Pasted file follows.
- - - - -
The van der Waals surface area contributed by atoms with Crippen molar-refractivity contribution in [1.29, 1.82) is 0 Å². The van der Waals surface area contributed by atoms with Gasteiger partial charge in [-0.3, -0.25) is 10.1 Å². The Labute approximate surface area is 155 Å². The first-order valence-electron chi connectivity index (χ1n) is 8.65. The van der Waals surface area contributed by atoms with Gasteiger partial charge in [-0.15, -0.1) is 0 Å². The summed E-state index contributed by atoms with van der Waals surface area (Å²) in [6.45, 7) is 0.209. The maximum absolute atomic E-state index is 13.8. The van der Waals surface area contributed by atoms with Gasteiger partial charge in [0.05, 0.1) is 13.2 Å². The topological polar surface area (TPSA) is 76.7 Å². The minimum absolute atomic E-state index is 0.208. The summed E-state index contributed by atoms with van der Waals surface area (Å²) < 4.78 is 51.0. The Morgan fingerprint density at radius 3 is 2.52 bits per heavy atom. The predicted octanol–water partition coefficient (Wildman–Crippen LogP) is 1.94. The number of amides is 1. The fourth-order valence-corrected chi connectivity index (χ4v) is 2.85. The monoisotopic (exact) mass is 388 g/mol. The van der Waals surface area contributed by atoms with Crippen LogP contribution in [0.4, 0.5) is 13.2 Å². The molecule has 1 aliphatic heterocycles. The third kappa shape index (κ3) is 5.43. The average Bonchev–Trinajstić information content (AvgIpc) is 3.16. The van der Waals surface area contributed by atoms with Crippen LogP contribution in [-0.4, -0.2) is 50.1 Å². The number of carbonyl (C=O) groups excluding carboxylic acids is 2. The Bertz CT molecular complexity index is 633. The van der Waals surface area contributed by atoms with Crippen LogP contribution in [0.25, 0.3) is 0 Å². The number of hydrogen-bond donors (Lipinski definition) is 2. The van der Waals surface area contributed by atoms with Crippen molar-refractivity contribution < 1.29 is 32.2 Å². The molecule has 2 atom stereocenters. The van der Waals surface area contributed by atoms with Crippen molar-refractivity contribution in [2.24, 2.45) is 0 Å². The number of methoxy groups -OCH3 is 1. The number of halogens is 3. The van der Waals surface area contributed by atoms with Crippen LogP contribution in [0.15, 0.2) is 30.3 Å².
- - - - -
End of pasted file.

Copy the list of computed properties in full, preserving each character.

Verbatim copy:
The van der Waals surface area contributed by atoms with Crippen molar-refractivity contribution in [1.29, 1.82) is 0 Å². The van der Waals surface area contributed by atoms with Gasteiger partial charge in [-0.3, -0.25) is 10.1 Å². The Labute approximate surface area is 155 Å². The first-order valence-electron chi connectivity index (χ1n) is 8.65. The van der Waals surface area contributed by atoms with Gasteiger partial charge in [-0.15, -0.1) is 0 Å². The summed E-state index contributed by atoms with van der Waals surface area (Å²) in [6.45, 7) is 0.209. The maximum absolute atomic E-state index is 13.8. The van der Waals surface area contributed by atoms with Gasteiger partial charge in [0.05, 0.1) is 13.2 Å². The topological polar surface area (TPSA) is 76.7 Å². The minimum absolute atomic E-state index is 0.208. The summed E-state index contributed by atoms with van der Waals surface area (Å²) < 4.78 is 51.0. The Morgan fingerprint density at radius 3 is 2.52 bits per heavy atom. The predicted octanol–water partition coefficient (Wildman–Crippen LogP) is 1.94. The number of amides is 1. The fourth-order valence-corrected chi connectivity index (χ4v) is 2.85. The monoisotopic (exact) mass is 388 g/mol. The van der Waals surface area contributed by atoms with Crippen LogP contribution in [0.4, 0.5) is 13.2 Å². The molecule has 1 aliphatic heterocycles. The third kappa shape index (κ3) is 5.43. The average Bonchev–Trinajstić information content (AvgIpc) is 3.16. The van der Waals surface area contributed by atoms with Crippen LogP contribution in [-0.4, -0.2) is 50.1 Å². The number of carbonyl (C=O) groups excluding carboxylic acids is 2. The Bertz CT molecular complexity index is 633. The van der Waals surface area contributed by atoms with Crippen LogP contribution in [0.25, 0.3) is 0 Å². The number of hydrogen-bond donors (Lipinski definition) is 2. The van der Waals surface area contributed by atoms with Crippen molar-refractivity contribution < 1.29 is 32.2 Å². The molecule has 2 atom stereocenters. The van der Waals surface area contributed by atoms with Crippen molar-refractivity contribution in [2.24, 2.45) is 0 Å². The number of methoxy groups -OCH3 is 1. The number of halogens is 3. The van der Waals surface area contributed by atoms with Crippen LogP contribution in [0.15, 0.2) is 30.3 Å².